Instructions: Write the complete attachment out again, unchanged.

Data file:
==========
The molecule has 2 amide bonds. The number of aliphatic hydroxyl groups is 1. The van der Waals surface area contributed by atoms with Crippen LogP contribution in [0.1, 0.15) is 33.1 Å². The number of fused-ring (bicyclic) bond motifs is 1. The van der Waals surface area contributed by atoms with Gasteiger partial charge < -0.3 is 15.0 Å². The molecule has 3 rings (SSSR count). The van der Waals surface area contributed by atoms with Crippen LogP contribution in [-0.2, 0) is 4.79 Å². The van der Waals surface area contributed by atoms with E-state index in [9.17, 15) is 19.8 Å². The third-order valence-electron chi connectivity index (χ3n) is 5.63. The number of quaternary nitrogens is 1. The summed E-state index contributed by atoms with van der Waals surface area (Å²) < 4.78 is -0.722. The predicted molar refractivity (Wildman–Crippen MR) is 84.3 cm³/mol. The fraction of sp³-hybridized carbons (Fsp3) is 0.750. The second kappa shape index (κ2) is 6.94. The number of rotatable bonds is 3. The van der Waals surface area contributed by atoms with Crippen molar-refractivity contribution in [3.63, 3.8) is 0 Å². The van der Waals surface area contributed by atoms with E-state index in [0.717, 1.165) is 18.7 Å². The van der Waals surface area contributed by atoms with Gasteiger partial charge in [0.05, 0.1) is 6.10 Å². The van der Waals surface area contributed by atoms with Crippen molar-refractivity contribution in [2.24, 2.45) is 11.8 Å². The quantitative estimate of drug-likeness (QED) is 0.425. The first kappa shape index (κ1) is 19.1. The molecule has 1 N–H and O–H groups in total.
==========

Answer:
The molecule has 2 amide bonds. The number of aliphatic hydroxyl groups is 1. The van der Waals surface area contributed by atoms with Crippen LogP contribution in [0.1, 0.15) is 33.1 Å². The number of fused-ring (bicyclic) bond motifs is 1. The van der Waals surface area contributed by atoms with Gasteiger partial charge < -0.3 is 15.0 Å². The molecule has 3 rings (SSSR count). The van der Waals surface area contributed by atoms with Crippen LogP contribution in [-0.2, 0) is 4.79 Å². The van der Waals surface area contributed by atoms with E-state index in [9.17, 15) is 19.8 Å². The third-order valence-electron chi connectivity index (χ3n) is 5.63. The number of quaternary nitrogens is 1. The summed E-state index contributed by atoms with van der Waals surface area (Å²) < 4.78 is -0.722. The predicted molar refractivity (Wildman–Crippen MR) is 84.3 cm³/mol. The fraction of sp³-hybridized carbons (Fsp3) is 0.750. The second kappa shape index (κ2) is 6.94. The number of rotatable bonds is 3. The van der Waals surface area contributed by atoms with Crippen molar-refractivity contribution in [3.63, 3.8) is 0 Å². The van der Waals surface area contributed by atoms with E-state index in [0.717, 1.165) is 18.7 Å². The van der Waals surface area contributed by atoms with Gasteiger partial charge in [0.05, 0.1) is 6.10 Å². The van der Waals surface area contributed by atoms with Crippen molar-refractivity contribution in [2.24, 2.45) is 11.8 Å². The quantitative estimate of drug-likeness (QED) is 0.425. The first kappa shape index (κ1) is 19.1. The molecule has 1 N–H and O–H groups in total.